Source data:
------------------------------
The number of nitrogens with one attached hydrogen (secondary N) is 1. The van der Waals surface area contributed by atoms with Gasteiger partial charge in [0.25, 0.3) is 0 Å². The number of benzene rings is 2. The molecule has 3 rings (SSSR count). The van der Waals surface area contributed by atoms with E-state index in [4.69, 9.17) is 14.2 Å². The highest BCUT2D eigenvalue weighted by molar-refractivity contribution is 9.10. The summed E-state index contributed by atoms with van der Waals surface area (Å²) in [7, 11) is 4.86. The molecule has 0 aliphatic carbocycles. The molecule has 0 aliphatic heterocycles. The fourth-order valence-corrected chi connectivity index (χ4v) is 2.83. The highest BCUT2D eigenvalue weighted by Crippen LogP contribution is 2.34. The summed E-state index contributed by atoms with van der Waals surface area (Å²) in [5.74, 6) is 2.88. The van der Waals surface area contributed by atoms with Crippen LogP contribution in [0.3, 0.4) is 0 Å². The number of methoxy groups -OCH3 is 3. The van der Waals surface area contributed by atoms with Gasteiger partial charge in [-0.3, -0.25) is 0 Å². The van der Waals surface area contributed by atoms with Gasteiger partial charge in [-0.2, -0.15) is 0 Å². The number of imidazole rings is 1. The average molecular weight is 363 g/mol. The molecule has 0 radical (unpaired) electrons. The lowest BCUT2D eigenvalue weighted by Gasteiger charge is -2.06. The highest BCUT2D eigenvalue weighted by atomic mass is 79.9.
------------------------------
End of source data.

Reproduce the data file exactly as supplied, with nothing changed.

The number of nitrogens with one attached hydrogen (secondary N) is 1. The van der Waals surface area contributed by atoms with Gasteiger partial charge in [0.25, 0.3) is 0 Å². The number of benzene rings is 2. The molecule has 3 rings (SSSR count). The van der Waals surface area contributed by atoms with E-state index in [4.69, 9.17) is 14.2 Å². The highest BCUT2D eigenvalue weighted by molar-refractivity contribution is 9.10. The summed E-state index contributed by atoms with van der Waals surface area (Å²) in [7, 11) is 4.86. The molecule has 0 aliphatic carbocycles. The molecule has 0 aliphatic heterocycles. The fourth-order valence-corrected chi connectivity index (χ4v) is 2.83. The highest BCUT2D eigenvalue weighted by Crippen LogP contribution is 2.34. The summed E-state index contributed by atoms with van der Waals surface area (Å²) in [5.74, 6) is 2.88. The van der Waals surface area contributed by atoms with Crippen LogP contribution in [0.3, 0.4) is 0 Å². The number of methoxy groups -OCH3 is 3. The van der Waals surface area contributed by atoms with Gasteiger partial charge in [-0.3, -0.25) is 0 Å². The van der Waals surface area contributed by atoms with Gasteiger partial charge in [-0.2, -0.15) is 0 Å². The number of imidazole rings is 1. The average molecular weight is 363 g/mol. The molecule has 0 radical (unpaired) electrons. The lowest BCUT2D eigenvalue weighted by Gasteiger charge is -2.06. The highest BCUT2D eigenvalue weighted by atomic mass is 79.9.